Iron overload cardiomyopathy

Iron overload cardiomyopathy describes the primary or secondary accumulation of iron resulting from either an increased iron absorption or increased parenteral iron intake because of either hereditary or acquired diseases of iron metabolizing proteins.

The heart, liver and endocrine systems are the major organs offended by the disease. Cardiac involvement may be in the form of dilated or restrictive cardiomyopathy leading to systolic or diastolic dysfunction respectively. Cardiac arrhythmias, atrial and/or ventricular, may follow. Involvement of the cardiac conduction system is less common. Cardiac magnetic resonance imaging is of special utility in quantifying cardiac muscle involvement and in monitoring therapy. Echocardiography is used to diagnose the different phenotypic expressions of cardiac muscle overload [55].

Treatment of iron overload cardiomyopathy involves supportive therapy of heart failure syndromes and arrhythmias and the use of chelation therapy to prevent further iron deposition. Organ transplantation is the last resort for end-stage heart and liver disease.

Cirrhosis-associated cardiac diseases

Cirrhosis-associated cardiomyopathy (CAC)

Cirrhosis-associated cardiomyopathy describes cardiac dysfunction in patients with cirrhosis characterized by impaired contractile responsiveness to stress and/or altered diastolic function with electrophysiological abnormalities in the absence of other known cardiac disease [56]. This syndrome is seen in approximately 40–50% of adult patients with cirrhosis [56]. The clinical manifestations of this syndrome correlate with the severity of cirrhosis [57].

Clinical characterization of cirrhosis-associated cardiomyopathy

Cardiac dysfunction resulting from cirrhosis encompass: systolic dysfunction, diastolic dysfunction and electrophysiological dysfunction (Table 1).

Table 1. Working definition of cirrhosis-associated cardiomyopathy
Cardiac dysfunction in patients suffering from cirrhosis characterized by impaired contractile responsiveness to stress and/or altered diastolic relaxation with associated electrophysiological abnormalities in the absence of other known cardiac disease
Diagnostic criteria
Systolic dysfunction
Blunted increase in cardiac output with exercise, volume challenge or pharmacological stimuli
Resting EF < 55%
Diastolic dysfunction
E/A < 1
Prolonged deceleration time (>200 msec)
Prolonged isovolumetric relaxation time (<80 msec)
Supportive criteria
Electrophysiological abnormalities
Chronotropic incompetence
Electromechanical uncoupling
Prolonged QTc interval
Enlarged left atrium
Increased myocardial mass
Increased BNP, pro-BNP
Increased Troponin I
Systolic dysfunction

According to the current working definition of cirrhosis-associated cardiomyopathy, systolic dysfunction describes a contractile defect that is uncovered by stress. The high resting cardiac output and lower filling pressures encountered in patients with cirrhosis is partially explained by low systemic vascular resistance and increased arterial compliance [58]. Physical exercise, however, is associated with a significant elevation of left ventricular filling pressures and a relatively smaller increase in cardiac output, ejection fraction and heart rate [59]. A less than optimal exercise-induced increase in ejection fraction in the presence of an exercise-induced lowering of afterload is a sign of left ventricular contractile dysfunction. Recently, cardiac magnetic resonance imaging (CMRI) and advanced echocardiography technologies have uncovered more of the subtleties of CAC. As assessed by CMRI, there is a modest increase in left ventricular mass, left ventricular end-diastolic and left atrial volumes [60]. A recent echocardiographical study using tissue Doppler imaging [61] revealed a significant increase in left ventricular end-diastolic diameter and a reduction in peak systolic velocity and systolic strain rate. Peak left ventricular systolic velocity and strain rate measured by tissue Doppler are considered more sensitive indices of left ventricular contractile function than the ejection fraction and cardiac index [62]. This is because these markers are more indicative of the more vulnerable longitudinally arranged subendocardial fibres [62]. These findings strongly suggest resting structural and contractile changes in patients with cirrhosis that are not included in the current definition.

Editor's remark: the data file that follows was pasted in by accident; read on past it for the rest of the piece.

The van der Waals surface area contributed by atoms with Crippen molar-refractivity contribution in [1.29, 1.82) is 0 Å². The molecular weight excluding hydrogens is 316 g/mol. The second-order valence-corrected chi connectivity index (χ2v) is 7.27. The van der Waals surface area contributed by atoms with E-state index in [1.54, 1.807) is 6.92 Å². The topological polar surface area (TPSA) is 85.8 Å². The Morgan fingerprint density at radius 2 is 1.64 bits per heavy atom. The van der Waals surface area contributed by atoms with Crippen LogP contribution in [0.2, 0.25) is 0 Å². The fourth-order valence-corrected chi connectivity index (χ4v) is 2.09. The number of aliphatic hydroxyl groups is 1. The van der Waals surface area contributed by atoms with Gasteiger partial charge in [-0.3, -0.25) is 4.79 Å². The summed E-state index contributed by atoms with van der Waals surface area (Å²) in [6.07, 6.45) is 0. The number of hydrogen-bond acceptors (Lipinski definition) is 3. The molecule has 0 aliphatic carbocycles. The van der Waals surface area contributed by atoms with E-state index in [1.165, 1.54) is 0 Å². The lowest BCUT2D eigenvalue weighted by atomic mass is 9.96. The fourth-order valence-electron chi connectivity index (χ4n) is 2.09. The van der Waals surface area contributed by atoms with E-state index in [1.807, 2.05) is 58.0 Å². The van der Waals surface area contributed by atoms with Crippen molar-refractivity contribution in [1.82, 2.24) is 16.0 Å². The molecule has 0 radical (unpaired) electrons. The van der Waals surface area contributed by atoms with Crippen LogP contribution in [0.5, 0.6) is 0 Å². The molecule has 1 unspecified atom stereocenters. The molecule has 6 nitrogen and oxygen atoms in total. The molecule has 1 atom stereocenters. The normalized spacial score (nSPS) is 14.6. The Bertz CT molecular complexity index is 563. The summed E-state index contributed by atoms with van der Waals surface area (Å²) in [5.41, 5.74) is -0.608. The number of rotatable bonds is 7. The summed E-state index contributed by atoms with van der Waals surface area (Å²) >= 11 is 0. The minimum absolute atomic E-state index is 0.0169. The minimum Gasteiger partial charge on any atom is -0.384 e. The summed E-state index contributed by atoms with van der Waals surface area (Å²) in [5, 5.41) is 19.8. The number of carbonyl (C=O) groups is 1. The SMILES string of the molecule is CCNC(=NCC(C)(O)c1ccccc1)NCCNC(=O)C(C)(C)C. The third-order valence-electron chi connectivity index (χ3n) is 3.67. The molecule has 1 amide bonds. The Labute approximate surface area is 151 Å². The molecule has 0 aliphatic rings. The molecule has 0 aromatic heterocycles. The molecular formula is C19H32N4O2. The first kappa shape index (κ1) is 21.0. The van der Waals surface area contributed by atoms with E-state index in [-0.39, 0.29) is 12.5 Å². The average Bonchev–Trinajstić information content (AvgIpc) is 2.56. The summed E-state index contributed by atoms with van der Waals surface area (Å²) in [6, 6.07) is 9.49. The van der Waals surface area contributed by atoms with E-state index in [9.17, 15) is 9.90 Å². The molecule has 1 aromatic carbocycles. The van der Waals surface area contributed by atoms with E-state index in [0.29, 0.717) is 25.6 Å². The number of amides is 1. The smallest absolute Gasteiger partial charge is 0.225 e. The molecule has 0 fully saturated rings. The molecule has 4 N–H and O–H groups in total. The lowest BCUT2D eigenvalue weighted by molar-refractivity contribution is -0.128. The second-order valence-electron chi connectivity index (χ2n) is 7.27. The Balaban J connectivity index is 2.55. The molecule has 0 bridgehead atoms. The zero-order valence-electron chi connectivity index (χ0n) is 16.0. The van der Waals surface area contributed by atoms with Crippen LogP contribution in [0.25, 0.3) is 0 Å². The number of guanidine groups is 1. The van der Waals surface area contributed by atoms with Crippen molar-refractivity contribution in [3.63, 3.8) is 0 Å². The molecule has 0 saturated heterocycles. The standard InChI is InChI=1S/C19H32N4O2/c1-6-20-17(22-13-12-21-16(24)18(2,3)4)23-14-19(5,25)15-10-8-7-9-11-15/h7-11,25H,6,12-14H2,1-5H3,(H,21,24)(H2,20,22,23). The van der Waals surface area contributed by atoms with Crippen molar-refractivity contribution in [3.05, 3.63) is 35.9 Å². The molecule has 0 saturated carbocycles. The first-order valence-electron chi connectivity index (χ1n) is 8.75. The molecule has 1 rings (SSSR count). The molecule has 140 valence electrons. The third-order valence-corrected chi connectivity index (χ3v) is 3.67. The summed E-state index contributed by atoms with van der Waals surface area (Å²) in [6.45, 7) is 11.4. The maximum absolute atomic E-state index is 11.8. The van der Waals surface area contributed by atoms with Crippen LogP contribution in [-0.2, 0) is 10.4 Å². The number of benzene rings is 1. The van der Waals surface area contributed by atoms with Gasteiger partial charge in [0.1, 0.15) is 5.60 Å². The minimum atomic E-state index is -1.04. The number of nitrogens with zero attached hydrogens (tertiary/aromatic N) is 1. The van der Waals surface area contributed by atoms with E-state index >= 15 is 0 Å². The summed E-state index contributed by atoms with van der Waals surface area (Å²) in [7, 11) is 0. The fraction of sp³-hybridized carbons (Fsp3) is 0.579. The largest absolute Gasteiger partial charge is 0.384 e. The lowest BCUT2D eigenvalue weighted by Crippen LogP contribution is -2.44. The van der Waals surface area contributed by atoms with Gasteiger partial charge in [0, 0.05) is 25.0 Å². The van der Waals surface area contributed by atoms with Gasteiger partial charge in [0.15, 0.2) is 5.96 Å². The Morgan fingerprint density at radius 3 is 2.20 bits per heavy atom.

Reduced systolic function of both ventricles may have prognostic implications such as the development of ascites and renal dysfunction [56].

Taken together, evidence exists demonstrating that contractile dysfunction in cirrhosis takes place under resting conditions and that it has prognostic implications.

Diastolic dysfunction

Diastolic dysfunction is a prominent feature of CAC. This describes impairment of ventricular filling as a result of alterations in the receptive ventricular properties.

The underlying mechanism of diastolic dysfunction in cirrhosis is increased myocardial wall stiffness most likely because of myocardial hypertrophy, fibrosis and subendothelial oedema [58] resulting in high filling pressures of the left ventricle and atrium and ultimately increasing the risk of pulmonary oedema because of backward failure.

Normally, the velocity of early rapid ventricular filling (denoted by E) is greater than the late filling phase that is dependent on atrial contraction (denoted by A) [63]. Therefore, E/A less than 1 may denote impaired ventricular relaxation. A low E/A, however, is highly preload-sensitive. The American Society of Echocardiography has included tissue Doppler imaging criteria in the diagnosis of diastolic dysfunction [64]. Doppler tissue imaging measures the slow velocity high amplitude annular tissue motion (denoted by E’), which is less, affected by preload. An increase in the E/E ratio has been used as a more sensitive measure of diastolic dysfunction [65].